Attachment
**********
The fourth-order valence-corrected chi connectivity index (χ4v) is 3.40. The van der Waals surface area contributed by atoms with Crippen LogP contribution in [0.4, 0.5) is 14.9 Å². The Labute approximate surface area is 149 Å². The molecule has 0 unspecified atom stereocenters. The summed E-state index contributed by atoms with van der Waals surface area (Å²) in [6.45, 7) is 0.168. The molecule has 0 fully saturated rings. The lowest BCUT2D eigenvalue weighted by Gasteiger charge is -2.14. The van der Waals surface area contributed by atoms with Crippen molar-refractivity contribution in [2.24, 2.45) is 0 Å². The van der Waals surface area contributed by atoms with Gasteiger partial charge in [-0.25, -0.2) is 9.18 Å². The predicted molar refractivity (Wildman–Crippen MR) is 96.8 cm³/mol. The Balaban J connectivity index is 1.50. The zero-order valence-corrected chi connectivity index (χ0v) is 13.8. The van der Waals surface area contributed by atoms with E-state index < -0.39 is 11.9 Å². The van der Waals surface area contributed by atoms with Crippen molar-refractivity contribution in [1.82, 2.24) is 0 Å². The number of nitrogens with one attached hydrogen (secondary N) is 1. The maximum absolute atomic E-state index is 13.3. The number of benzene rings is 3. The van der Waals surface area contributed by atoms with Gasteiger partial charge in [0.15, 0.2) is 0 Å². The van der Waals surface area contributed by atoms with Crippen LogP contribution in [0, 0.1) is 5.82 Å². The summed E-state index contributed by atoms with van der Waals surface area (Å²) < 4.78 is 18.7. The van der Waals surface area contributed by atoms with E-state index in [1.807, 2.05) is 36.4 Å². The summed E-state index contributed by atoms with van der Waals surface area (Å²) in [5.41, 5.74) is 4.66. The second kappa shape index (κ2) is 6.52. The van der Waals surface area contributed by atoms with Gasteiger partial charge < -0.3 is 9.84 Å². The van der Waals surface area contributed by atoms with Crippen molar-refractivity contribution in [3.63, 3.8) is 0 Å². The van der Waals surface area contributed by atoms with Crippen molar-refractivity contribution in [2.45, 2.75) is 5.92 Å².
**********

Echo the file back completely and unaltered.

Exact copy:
The fourth-order valence-corrected chi connectivity index (χ4v) is 3.40. The van der Waals surface area contributed by atoms with Crippen LogP contribution in [0.4, 0.5) is 14.9 Å². The Labute approximate surface area is 149 Å². The molecule has 0 unspecified atom stereocenters. The summed E-state index contributed by atoms with van der Waals surface area (Å²) in [6.45, 7) is 0.168. The molecule has 0 fully saturated rings. The lowest BCUT2D eigenvalue weighted by Gasteiger charge is -2.14. The van der Waals surface area contributed by atoms with Crippen molar-refractivity contribution in [2.24, 2.45) is 0 Å². The van der Waals surface area contributed by atoms with Gasteiger partial charge in [-0.25, -0.2) is 9.18 Å². The predicted molar refractivity (Wildman–Crippen MR) is 96.8 cm³/mol. The Balaban J connectivity index is 1.50. The zero-order valence-corrected chi connectivity index (χ0v) is 13.8. The van der Waals surface area contributed by atoms with E-state index < -0.39 is 11.9 Å². The van der Waals surface area contributed by atoms with Crippen molar-refractivity contribution in [1.82, 2.24) is 0 Å². The number of nitrogens with one attached hydrogen (secondary N) is 1. The maximum absolute atomic E-state index is 13.3. The number of benzene rings is 3. The van der Waals surface area contributed by atoms with Gasteiger partial charge in [0.15, 0.2) is 0 Å². The van der Waals surface area contributed by atoms with Crippen LogP contribution in [0, 0.1) is 5.82 Å². The summed E-state index contributed by atoms with van der Waals surface area (Å²) < 4.78 is 18.7. The van der Waals surface area contributed by atoms with E-state index in [1.807, 2.05) is 36.4 Å². The summed E-state index contributed by atoms with van der Waals surface area (Å²) in [5.41, 5.74) is 4.66. The second kappa shape index (κ2) is 6.52. The van der Waals surface area contributed by atoms with Gasteiger partial charge < -0.3 is 9.84 Å². The van der Waals surface area contributed by atoms with Crippen molar-refractivity contribution in [3.63, 3.8) is 0 Å². The van der Waals surface area contributed by atoms with Crippen molar-refractivity contribution in [2.45, 2.75) is 5.92 Å².